|Publication number||US4026471 A|
|Application number||US 05/672,661|
|Publication date||May 31, 1977|
|Filing date||Apr 1, 1976|
|Priority date||Apr 1, 1976|
|Also published as||DE2711448A1|
|Publication number||05672661, 672661, US 4026471 A, US 4026471A, US-A-4026471, US4026471 A, US4026471A|
|Inventors||Edwin J. Hunter|
|Original Assignee||The Toro Company|
|Export Citation||BiBTeX, EndNote, RefMan|
|Patent Citations (6), Referenced by (51), Classifications (8)|
|External Links: USPTO, USPTO Assignment, Espacenet|
1. Field of the Invention
The invention relates to sprinkler systems, and more particularly, to improvements in sprinklers used in such systems wherein water under pressure causes the sprinkler head and nozzle thereof to pop up to disperse or spray water out of the nozzle.
2. Description of the Prior Art
In my U.S. Pat. No. 3,584,664, I disclosed an improved sprinkler system wherein fluid under pressure flows through a sprinkler and a sprinkler head and nozzle, actuated by the fluid pressure, pops up and sprays water out of the nozzle. Such sprinklers include an impeller actuated by fluid flow and a transmission which converts rotation of the impeller to rotation of the nozzle.
In such sprinklers, suitable means may be provided for varying the pattern of the sprayed fluids. For example, differing types of nozzles may be substituted on the sprinkler. Such means may also take the form of plates or patterns of varying types which can be substituted in the sprinkler for varying the spray of fluid thereout.
It can be appreciated that a wide variety of water flow or volume of water being sprayed out of the nozzle may be obtained in this manner, such as from about 1/2 to 20 gallons of water per minute. During these differing volumes of water spray, it is desired that the nozzle rotate at a predetermined rate. For example, it is preferable that the rate of rotation of the nozzle be neither too slow or too fast. Preferably, a rate of rotation of about one to three minutes for each revolution of the nozzle would be desirable.
However, if the range of water volume spray provided by varying either the nozzle itself or changing the pattern of spray of the nozzle is so great that, in such prior art sprinklers, the nozzle will rotate either too fast or too slow. Accordingly, it is necessary that such sprinklers have means for compensating for differing volumes of water spray out of the nozzles and automatically adjusting the rate of rotation of such nozzles depending on the volume of water spray.
It is an object of this invention to provide an improved means for dispersing fluid under pressure out of the rotating nozzle of a sprinkler system.
It is a further object of this invention to provide a means for regulating the rate of rotation of the nozzle of the sprinkler head in such sprinkler system regardless of the volume of fluid being sprayed out of the nozzle.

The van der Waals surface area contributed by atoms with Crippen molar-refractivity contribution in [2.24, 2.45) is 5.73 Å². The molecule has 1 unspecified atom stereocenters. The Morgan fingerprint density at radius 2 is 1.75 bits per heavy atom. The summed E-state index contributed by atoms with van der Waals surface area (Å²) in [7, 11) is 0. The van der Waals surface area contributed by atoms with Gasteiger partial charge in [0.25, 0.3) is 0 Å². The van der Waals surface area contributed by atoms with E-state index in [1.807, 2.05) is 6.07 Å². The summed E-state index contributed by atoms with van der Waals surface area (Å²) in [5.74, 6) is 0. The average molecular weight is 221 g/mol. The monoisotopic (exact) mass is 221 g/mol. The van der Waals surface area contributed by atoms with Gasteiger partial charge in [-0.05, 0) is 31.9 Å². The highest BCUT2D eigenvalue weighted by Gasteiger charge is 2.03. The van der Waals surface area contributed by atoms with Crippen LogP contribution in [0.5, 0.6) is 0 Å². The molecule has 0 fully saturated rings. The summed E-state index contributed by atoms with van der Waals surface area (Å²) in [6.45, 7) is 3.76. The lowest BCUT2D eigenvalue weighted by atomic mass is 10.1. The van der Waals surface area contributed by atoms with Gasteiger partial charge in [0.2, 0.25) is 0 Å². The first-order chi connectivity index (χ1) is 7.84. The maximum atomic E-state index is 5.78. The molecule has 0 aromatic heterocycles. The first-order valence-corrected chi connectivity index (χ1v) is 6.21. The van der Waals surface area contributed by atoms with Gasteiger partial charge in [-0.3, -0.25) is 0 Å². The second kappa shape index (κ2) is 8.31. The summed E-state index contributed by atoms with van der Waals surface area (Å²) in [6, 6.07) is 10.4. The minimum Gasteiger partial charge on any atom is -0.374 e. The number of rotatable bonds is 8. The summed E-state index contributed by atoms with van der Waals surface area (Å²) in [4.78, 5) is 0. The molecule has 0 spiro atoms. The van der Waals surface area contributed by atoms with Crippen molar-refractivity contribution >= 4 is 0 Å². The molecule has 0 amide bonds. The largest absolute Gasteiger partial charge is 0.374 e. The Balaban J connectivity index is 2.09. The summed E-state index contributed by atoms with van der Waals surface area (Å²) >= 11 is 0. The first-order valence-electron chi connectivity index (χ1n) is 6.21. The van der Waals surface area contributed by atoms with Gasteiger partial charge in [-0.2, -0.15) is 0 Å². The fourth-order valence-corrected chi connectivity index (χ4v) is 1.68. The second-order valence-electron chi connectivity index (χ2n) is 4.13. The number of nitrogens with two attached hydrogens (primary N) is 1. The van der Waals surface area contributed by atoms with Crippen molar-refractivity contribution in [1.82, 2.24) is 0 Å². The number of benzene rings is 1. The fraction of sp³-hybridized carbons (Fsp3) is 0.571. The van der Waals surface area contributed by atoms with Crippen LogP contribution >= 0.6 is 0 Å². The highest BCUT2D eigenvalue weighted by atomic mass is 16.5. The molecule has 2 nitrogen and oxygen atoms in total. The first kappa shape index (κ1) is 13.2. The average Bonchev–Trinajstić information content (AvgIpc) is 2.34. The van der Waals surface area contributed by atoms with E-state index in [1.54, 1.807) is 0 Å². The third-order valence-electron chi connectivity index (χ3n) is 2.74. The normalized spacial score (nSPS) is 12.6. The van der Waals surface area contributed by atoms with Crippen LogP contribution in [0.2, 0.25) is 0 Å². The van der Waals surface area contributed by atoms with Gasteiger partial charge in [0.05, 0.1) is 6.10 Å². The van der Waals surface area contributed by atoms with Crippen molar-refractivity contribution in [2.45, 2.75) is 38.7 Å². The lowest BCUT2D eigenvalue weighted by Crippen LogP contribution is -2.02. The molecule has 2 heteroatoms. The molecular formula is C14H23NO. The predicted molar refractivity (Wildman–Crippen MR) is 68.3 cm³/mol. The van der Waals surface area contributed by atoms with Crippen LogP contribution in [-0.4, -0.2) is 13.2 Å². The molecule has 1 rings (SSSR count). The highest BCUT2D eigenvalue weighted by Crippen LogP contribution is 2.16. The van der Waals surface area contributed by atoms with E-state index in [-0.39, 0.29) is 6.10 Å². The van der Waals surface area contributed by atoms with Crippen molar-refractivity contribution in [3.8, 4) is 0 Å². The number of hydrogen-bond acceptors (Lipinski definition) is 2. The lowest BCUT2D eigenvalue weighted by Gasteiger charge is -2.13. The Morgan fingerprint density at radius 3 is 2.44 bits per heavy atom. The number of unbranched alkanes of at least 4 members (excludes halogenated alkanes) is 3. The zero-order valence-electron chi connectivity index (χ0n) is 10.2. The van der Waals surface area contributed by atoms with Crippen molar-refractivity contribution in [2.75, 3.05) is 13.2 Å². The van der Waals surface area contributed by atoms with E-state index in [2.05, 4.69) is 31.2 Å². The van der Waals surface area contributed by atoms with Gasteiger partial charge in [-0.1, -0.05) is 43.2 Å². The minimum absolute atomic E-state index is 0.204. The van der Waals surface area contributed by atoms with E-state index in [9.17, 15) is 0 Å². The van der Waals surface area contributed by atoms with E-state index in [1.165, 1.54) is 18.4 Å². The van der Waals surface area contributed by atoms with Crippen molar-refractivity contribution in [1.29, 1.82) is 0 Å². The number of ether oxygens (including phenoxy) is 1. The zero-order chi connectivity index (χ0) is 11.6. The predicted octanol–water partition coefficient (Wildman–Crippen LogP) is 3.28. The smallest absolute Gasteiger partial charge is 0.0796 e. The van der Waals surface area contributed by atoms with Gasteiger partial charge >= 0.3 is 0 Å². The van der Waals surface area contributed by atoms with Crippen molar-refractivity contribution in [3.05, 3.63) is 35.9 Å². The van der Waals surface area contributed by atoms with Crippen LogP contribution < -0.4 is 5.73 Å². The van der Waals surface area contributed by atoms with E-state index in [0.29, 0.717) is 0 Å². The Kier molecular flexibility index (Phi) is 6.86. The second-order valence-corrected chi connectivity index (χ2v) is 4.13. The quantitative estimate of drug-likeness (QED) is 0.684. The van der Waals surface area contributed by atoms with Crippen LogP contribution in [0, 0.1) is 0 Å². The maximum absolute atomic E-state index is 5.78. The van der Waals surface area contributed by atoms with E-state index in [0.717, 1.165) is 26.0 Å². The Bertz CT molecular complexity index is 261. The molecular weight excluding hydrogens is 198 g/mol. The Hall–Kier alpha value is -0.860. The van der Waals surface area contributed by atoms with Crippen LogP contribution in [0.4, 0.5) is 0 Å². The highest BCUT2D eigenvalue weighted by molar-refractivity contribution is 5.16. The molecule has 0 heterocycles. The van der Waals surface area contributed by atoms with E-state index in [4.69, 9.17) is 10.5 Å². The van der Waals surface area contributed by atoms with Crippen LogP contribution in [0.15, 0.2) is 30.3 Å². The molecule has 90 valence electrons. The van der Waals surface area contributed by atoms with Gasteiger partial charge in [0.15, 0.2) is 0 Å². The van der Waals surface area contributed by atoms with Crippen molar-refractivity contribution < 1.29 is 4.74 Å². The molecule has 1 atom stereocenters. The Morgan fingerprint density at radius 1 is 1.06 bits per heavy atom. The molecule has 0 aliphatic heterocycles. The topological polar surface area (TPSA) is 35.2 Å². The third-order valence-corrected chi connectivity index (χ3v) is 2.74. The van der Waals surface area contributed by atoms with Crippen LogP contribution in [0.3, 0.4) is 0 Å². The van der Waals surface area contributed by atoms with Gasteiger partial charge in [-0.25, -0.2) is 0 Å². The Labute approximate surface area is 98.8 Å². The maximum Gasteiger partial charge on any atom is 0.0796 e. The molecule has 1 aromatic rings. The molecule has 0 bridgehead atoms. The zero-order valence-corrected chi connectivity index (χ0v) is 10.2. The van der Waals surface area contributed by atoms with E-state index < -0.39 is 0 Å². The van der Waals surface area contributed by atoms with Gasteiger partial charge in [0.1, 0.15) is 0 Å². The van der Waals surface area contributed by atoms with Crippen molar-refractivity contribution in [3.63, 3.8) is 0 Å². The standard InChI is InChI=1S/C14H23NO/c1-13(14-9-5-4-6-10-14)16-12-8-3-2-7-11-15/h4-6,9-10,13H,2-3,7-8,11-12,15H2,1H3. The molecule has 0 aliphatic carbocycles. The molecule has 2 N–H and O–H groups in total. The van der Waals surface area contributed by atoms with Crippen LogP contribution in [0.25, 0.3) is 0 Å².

It is still another object of this invention to automatically compensate for the pressure drop taking place in such a sprinkler system when the volume of fluid being sprayed out of the rotating nozzle thereof is varied.
It is a still further object of this invention to carry out the foregoing object in a manner controlling the rate of rotation of the nozzle.
These and other objects are preferably accomplished by providing improvements in a sprinkler system having fluid under pressure flowing therethrough and a sprinkler head with a pop up nozzle actuated by fluid pressure. An impeller is actuated by the fluid flow to rotate the nozzle and thus rotate the spray of fluid therefrom. A transmission is disposed between the impeller and the nozzle for transmitting rotation of the impeller to the nozzle. The improvements include means for regulating the rate of rotation of the nozzle regardless of the volume of fluid being sprayed thereout. This may be accomplished by a substantially constant velocity of incoming fluid impinging on impeller blades. This velocity may be maintained substantially constant by a variable resistance valve in association with a stationary stator having blades thereon which valve moves with respect to the stator to provide a guided substantially constant velocity of jets of fluid on the impeller blades to rotate the same which in turn rotates the nozzle at a substantially constant rate of rotation.
FIG. 1 is an elevation view, partly in section, of a conventional sprinkler having an improvement thereon in accordance with the teachings of my invention;
FIG. 2 is a detailed, partly cross-sectional, view of the portion of the sprinkler of FIG. 1 improved in accordance with the teachings of my invention, taken along lines II--II of FIG. 1;